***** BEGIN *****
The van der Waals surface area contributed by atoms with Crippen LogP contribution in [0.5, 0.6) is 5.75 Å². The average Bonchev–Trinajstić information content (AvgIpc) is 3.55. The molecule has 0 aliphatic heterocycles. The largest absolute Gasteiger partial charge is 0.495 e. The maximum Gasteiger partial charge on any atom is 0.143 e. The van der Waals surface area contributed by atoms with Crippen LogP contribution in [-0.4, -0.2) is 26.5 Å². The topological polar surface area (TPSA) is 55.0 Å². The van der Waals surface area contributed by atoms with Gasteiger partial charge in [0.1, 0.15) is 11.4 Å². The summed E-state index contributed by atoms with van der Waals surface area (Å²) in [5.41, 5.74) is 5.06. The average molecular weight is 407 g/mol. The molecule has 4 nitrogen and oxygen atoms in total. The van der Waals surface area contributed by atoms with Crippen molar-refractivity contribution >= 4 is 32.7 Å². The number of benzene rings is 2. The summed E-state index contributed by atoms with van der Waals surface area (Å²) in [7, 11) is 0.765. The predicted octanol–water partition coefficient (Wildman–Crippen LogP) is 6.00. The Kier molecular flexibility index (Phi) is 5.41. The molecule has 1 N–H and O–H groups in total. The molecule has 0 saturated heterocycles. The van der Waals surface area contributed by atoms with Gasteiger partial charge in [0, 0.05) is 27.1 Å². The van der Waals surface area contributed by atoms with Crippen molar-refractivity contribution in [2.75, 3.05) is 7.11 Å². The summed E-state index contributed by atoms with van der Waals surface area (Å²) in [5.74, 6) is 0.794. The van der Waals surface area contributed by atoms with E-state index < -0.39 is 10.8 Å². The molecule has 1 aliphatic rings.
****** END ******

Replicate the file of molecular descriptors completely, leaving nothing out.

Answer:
The van der Waals surface area contributed by atoms with Crippen LogP contribution in [0.5, 0.6) is 5.75 Å². The average Bonchev–Trinajstić information content (AvgIpc) is 3.55. The molecule has 0 aliphatic heterocycles. The largest absolute Gasteiger partial charge is 0.495 e. The maximum Gasteiger partial charge on any atom is 0.143 e. The van der Waals surface area contributed by atoms with Crippen LogP contribution in [-0.4, -0.2) is 26.5 Å². The topological polar surface area (TPSA) is 55.0 Å². The van der Waals surface area contributed by atoms with Gasteiger partial charge in [0.1, 0.15) is 11.4 Å². The summed E-state index contributed by atoms with van der Waals surface area (Å²) in [5.41, 5.74) is 5.06. The average molecular weight is 407 g/mol. The molecule has 4 nitrogen and oxygen atoms in total. The van der Waals surface area contributed by atoms with Crippen molar-refractivity contribution >= 4 is 32.7 Å². The number of benzene rings is 2. The summed E-state index contributed by atoms with van der Waals surface area (Å²) in [7, 11) is 0.765. The predicted octanol–water partition coefficient (Wildman–Crippen LogP) is 6.00. The Kier molecular flexibility index (Phi) is 5.41. The molecule has 1 N–H and O–H groups in total. The molecule has 0 saturated heterocycles. The van der Waals surface area contributed by atoms with Gasteiger partial charge in [0, 0.05) is 27.1 Å². The van der Waals surface area contributed by atoms with Crippen molar-refractivity contribution in [2.75, 3.05) is 7.11 Å². The summed E-state index contributed by atoms with van der Waals surface area (Å²) in [5.74, 6) is 0.794. The van der Waals surface area contributed by atoms with E-state index < -0.39 is 10.8 Å². The molecule has 1 aliphatic rings.